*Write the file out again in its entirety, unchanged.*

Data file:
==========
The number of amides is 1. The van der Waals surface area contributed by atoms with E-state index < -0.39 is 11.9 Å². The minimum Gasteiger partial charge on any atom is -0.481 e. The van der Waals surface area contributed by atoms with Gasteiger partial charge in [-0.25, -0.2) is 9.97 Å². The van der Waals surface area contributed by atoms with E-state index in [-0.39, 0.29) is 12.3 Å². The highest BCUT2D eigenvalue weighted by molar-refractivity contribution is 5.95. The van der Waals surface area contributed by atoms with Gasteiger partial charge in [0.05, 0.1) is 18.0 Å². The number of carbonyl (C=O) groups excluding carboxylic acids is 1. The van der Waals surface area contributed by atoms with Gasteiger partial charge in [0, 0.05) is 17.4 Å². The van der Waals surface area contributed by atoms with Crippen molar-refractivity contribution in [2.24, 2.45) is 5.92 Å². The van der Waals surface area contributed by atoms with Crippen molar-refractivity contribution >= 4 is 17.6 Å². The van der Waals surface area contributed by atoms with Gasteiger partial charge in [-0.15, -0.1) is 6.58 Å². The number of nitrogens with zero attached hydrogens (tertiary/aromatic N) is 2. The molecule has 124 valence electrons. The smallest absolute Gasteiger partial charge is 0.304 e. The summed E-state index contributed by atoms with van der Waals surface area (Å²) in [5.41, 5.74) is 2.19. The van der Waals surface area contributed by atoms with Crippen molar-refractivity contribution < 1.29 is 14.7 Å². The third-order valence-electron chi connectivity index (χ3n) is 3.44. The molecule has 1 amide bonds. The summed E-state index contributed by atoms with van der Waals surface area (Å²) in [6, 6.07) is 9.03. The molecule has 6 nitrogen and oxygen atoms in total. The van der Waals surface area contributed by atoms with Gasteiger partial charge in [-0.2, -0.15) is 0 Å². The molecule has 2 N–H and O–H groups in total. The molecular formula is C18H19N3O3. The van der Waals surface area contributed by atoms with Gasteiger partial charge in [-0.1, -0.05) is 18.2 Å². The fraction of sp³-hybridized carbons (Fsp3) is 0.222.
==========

The number of amides is 1. The van der Waals surface area contributed by atoms with E-state index < -0.39 is 11.9 Å². The minimum Gasteiger partial charge on any atom is -0.481 e. The van der Waals surface area contributed by atoms with Gasteiger partial charge in [-0.25, -0.2) is 9.97 Å². The van der Waals surface area contributed by atoms with E-state index in [-0.39, 0.29) is 12.3 Å². The highest BCUT2D eigenvalue weighted by molar-refractivity contribution is 5.95. The van der Waals surface area contributed by atoms with Gasteiger partial charge in [0.05, 0.1) is 18.0 Å². The number of carbonyl (C=O) groups excluding carboxylic acids is 1. The van der Waals surface area contributed by atoms with Gasteiger partial charge in [0, 0.05) is 17.4 Å². The van der Waals surface area contributed by atoms with Crippen molar-refractivity contribution in [2.24, 2.45) is 5.92 Å². The van der Waals surface area contributed by atoms with Crippen molar-refractivity contribution >= 4 is 17.6 Å². The van der Waals surface area contributed by atoms with Gasteiger partial charge in [-0.15, -0.1) is 6.58 Å². The number of nitrogens with zero attached hydrogens (tertiary/aromatic N) is 2. The molecule has 124 valence electrons. The smallest absolute Gasteiger partial charge is 0.304 e. The summed E-state index contributed by atoms with van der Waals surface area (Å²) in [5.41, 5.74) is 2.19. The van der Waals surface area contributed by atoms with Crippen molar-refractivity contribution < 1.29 is 14.7 Å². The third-order valence-electron chi connectivity index (χ3n) is 3.44. The molecule has 1 amide bonds. The summed E-state index contributed by atoms with van der Waals surface area (Å²) in [6, 6.07) is 9.03. The molecule has 6 nitrogen and oxygen atoms in total. The van der Waals surface area contributed by atoms with Gasteiger partial charge in [-0.2, -0.15) is 0 Å². The molecule has 2 N–H and O–H groups in total. The molecular formula is C18H19N3O3. The van der Waals surface area contributed by atoms with Gasteiger partial charge in [-0.1, -0.05) is 18.2 Å². The fraction of sp³-hybridized carbons (Fsp3) is 0.222.